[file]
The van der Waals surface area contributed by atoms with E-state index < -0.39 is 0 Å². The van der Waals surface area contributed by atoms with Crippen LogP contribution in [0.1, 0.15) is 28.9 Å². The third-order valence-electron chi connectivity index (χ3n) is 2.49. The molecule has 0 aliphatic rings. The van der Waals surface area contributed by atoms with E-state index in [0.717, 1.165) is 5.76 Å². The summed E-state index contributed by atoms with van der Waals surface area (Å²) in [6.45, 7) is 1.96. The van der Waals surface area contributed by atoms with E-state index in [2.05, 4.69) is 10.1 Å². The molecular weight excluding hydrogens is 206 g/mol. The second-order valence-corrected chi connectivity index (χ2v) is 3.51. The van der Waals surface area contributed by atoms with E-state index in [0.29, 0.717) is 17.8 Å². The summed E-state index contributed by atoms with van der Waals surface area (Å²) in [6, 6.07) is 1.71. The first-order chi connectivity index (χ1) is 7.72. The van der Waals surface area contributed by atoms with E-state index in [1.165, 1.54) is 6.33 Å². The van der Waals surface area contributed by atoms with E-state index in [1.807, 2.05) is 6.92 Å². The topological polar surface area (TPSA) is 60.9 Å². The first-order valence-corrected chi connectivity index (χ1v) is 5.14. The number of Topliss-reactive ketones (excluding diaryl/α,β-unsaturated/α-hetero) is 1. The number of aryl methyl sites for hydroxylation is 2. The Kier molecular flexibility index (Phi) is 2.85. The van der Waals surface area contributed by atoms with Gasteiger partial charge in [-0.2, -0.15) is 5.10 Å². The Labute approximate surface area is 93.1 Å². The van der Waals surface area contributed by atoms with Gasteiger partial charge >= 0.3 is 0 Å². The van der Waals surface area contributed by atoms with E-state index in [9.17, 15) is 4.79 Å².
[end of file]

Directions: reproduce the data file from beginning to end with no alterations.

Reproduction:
The van der Waals surface area contributed by atoms with E-state index < -0.39 is 0 Å². The van der Waals surface area contributed by atoms with Crippen LogP contribution in [0.1, 0.15) is 28.9 Å². The third-order valence-electron chi connectivity index (χ3n) is 2.49. The molecule has 0 aliphatic rings. The van der Waals surface area contributed by atoms with E-state index in [0.717, 1.165) is 5.76 Å². The summed E-state index contributed by atoms with van der Waals surface area (Å²) in [6.45, 7) is 1.96. The van der Waals surface area contributed by atoms with E-state index in [2.05, 4.69) is 10.1 Å². The molecular weight excluding hydrogens is 206 g/mol. The second-order valence-corrected chi connectivity index (χ2v) is 3.51. The van der Waals surface area contributed by atoms with E-state index in [0.29, 0.717) is 17.8 Å². The summed E-state index contributed by atoms with van der Waals surface area (Å²) in [6, 6.07) is 1.71. The first-order chi connectivity index (χ1) is 7.72. The van der Waals surface area contributed by atoms with E-state index in [1.165, 1.54) is 6.33 Å². The van der Waals surface area contributed by atoms with E-state index in [1.807, 2.05) is 6.92 Å². The topological polar surface area (TPSA) is 60.9 Å². The first-order valence-corrected chi connectivity index (χ1v) is 5.14. The number of Topliss-reactive ketones (excluding diaryl/α,β-unsaturated/α-hetero) is 1. The number of aryl methyl sites for hydroxylation is 2. The Kier molecular flexibility index (Phi) is 2.85. The van der Waals surface area contributed by atoms with Gasteiger partial charge in [-0.2, -0.15) is 5.10 Å². The Labute approximate surface area is 93.1 Å². The van der Waals surface area contributed by atoms with Gasteiger partial charge >= 0.3 is 0 Å². The van der Waals surface area contributed by atoms with E-state index in [9.17, 15) is 4.79 Å².